A note on: The costumes of Eiko Ishioka

Eiko Ishioka
Eiko Ishioka is a Japanese costume designer, born on July 12 1939 in Tôkyô. 
She is very famous for her designs and in 1992 Ishioka won an Academy Award for her costume design in Bram Stoker's Dracula. (Indeed, Mina's red dress is very famous)

(Some of) her designs for movies:
Mishima: A life in four chapters (1985)
Closet Land (1991)
Dracula (1992)
The Cell (2000)
The Fall (2006)
Teresa, el cuerpo de Cristo (2007)

Stage costumes:
Madamma Butterfly (1988)
The Ring of the Nibelung (1997)
Cirque du Solei: Varekai (2002)
and more...

Here are some selected pictures of her designs and you can easily find them on google ;P 

The Cell
Mina's dress in 'Dracula'

There are also different photobooks of Eiko Ishioka's designs, but they are quite expensive. You can search for them on Amazon. (Prices around $180 and $235+..)

I personally like Ishioka's work, because it has something of a 'gothic touch' and is really interesting. ;P I like the combination of Western dress (especially Victorian and Gothic style) and Japanese/Asian dress. Ishioka seems to like the colour red and uses it quite a lot. I think red x white or red x black is great for the eye. 

However, Ishioka isn't alone, other Japanese fashion and costume designers seem to have an interest in old western clothes and gothic style... For instance, Yohji Yamamoto, who loves the colour black, or Issey Miyake, Hanae Mori ... ;P
I just named the most famous Japanese designer, but there are lot more of great fashion designers in the land of the rising sun. Maybe next I'm, I'll give a note on the other designers, too. ;P


Going to the cinema in Japan: Ticket

Some (hopefully) useful tips how you can enjoy a great afternoon or evening at a Japanese cinema ;P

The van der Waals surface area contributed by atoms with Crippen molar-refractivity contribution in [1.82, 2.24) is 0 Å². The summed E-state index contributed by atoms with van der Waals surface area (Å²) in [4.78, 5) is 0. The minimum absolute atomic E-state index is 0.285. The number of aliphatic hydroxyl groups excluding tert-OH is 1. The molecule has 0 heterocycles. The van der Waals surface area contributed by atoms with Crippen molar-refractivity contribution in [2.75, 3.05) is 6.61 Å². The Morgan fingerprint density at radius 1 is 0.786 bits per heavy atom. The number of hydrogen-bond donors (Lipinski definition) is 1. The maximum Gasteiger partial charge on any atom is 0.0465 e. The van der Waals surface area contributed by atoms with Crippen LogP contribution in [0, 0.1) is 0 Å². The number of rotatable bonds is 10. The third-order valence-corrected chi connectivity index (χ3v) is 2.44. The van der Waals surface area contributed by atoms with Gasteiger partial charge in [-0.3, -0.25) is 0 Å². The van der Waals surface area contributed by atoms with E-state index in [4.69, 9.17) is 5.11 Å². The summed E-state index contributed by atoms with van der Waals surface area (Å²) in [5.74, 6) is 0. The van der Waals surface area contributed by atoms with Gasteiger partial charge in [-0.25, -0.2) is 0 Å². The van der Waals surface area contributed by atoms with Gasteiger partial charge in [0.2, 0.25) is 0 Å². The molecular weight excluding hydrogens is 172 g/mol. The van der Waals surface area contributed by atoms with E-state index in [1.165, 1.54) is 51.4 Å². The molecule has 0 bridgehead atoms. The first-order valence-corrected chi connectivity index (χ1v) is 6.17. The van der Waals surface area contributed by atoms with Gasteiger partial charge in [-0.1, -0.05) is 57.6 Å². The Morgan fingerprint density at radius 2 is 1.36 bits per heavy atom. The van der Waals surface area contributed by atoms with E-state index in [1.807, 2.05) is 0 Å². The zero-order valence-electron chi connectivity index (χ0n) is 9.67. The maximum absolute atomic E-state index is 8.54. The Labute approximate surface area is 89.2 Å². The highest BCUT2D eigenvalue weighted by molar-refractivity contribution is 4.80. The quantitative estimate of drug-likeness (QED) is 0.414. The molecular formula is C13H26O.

Going to the cinema in Japan: Getting the ticket
Of Course the first thing you need is the ticket. The cinema ticket in Japan is quite expensive, about 1,800 Yen per Person. Normally there are no discounts for university or high school students in Japan, but some cinemas do offer university students discounts! ^^ The most inexpensive ticket is about 1,000 Yen - for ladies only available at the so called 'ladies day'. In the majority of Japanese cinemas, wednesday is 'ladies day'. Depending on the cinema, 'ladies day' could be at another day.
I want to intodruce the ticket shop Daikokuya and two big cinemas in Tôkyô, Shinjuku (Piccadilly and Wald9). 


「HACHI 約束の犬」 Hachiko: A dog's story

During my exchange year in Tôkyô, I heard that Richard Gere is a fan of the dog Hachikô and plans to make a movie about the dog's story. In August 2009, I could watch his new movie 'Hachiko: A dog's story' (Japanese title: HACHI 約束の犬) in Japan. So I'd like to intodruce that movie...

「HACHI 約束の犬」 Hachiko: A dog's story

Directed by: Lasse Hallström
Produced by: Richard Gere, Bill Johnson, Vicki Shigekuni Wong
Starring: Richard Gere, Joan Allen, Sarah Roemer, Eric Avari, Jason Alexander
Country: United States
Language: English
Release (Japan): 8th August 2009
Release (US): 18th December 2009 

Japanese Homepage 


「外人だから」 Being a foreigner in your own country...

This time, I won't write about youth and subculture in the classic sense, but about another cultural phenomenom which appears among (young) Japanese people. Even non-Japanese speakers know the word 'gaijin' (外人), short for gaikokujin (外国人) and it's very often used with a 'slightly' negative connotation. 

As Japanese are so used to that word and the majority of non-Japanese speaking foreigners in Japan always uses that word to describe themselves, most people ignore the negative meaning of 'gaijin'. I personally, do dislike the word 'gaijin' and always use 'gaikokujin' instead. It is much more polite. 
Another version of the 'g-word' is 'gaijin-san', with the word 'san' for mister/miss. Miss Gaijin isn't much more polite than gaijin alone, but many young Japanese don't get it.